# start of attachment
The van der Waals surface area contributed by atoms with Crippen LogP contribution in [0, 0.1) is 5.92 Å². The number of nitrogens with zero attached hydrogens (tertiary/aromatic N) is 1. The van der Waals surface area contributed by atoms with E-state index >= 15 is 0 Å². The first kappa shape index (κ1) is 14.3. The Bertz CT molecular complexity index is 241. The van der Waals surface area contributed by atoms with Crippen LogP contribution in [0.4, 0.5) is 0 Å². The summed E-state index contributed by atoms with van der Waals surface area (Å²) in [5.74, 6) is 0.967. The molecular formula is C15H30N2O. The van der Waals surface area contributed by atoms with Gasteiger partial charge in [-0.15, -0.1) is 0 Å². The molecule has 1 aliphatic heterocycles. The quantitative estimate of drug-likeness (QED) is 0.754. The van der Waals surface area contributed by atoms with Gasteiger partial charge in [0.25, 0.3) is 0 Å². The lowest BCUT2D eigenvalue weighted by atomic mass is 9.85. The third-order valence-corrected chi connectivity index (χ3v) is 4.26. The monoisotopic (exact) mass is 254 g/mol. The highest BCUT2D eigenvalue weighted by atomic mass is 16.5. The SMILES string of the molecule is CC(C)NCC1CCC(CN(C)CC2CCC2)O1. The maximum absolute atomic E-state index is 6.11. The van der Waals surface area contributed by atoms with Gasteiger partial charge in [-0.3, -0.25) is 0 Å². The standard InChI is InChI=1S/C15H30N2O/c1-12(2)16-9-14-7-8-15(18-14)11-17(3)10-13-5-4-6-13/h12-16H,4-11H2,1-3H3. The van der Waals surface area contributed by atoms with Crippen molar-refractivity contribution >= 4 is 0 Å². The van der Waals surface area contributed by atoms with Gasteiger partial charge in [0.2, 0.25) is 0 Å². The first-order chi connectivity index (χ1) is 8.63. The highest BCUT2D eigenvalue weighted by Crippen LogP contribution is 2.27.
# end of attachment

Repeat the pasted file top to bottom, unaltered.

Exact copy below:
The van der Waals surface area contributed by atoms with Crippen LogP contribution in [0, 0.1) is 5.92 Å². The number of nitrogens with zero attached hydrogens (tertiary/aromatic N) is 1. The van der Waals surface area contributed by atoms with E-state index >= 15 is 0 Å². The first kappa shape index (κ1) is 14.3. The Bertz CT molecular complexity index is 241. The van der Waals surface area contributed by atoms with Crippen LogP contribution in [0.4, 0.5) is 0 Å². The summed E-state index contributed by atoms with van der Waals surface area (Å²) in [5.74, 6) is 0.967. The molecular formula is C15H30N2O. The van der Waals surface area contributed by atoms with Gasteiger partial charge in [-0.15, -0.1) is 0 Å². The molecule has 1 aliphatic heterocycles. The quantitative estimate of drug-likeness (QED) is 0.754. The van der Waals surface area contributed by atoms with Gasteiger partial charge in [0.25, 0.3) is 0 Å². The lowest BCUT2D eigenvalue weighted by atomic mass is 9.85. The third-order valence-corrected chi connectivity index (χ3v) is 4.26. The monoisotopic (exact) mass is 254 g/mol. The highest BCUT2D eigenvalue weighted by atomic mass is 16.5. The SMILES string of the molecule is CC(C)NCC1CCC(CN(C)CC2CCC2)O1. The maximum absolute atomic E-state index is 6.11. The van der Waals surface area contributed by atoms with Gasteiger partial charge in [-0.3, -0.25) is 0 Å². The standard InChI is InChI=1S/C15H30N2O/c1-12(2)16-9-14-7-8-15(18-14)11-17(3)10-13-5-4-6-13/h12-16H,4-11H2,1-3H3. The van der Waals surface area contributed by atoms with Crippen molar-refractivity contribution >= 4 is 0 Å². The van der Waals surface area contributed by atoms with Gasteiger partial charge in [0.2, 0.25) is 0 Å². The first-order chi connectivity index (χ1) is 8.63. The highest BCUT2D eigenvalue weighted by Crippen LogP contribution is 2.27.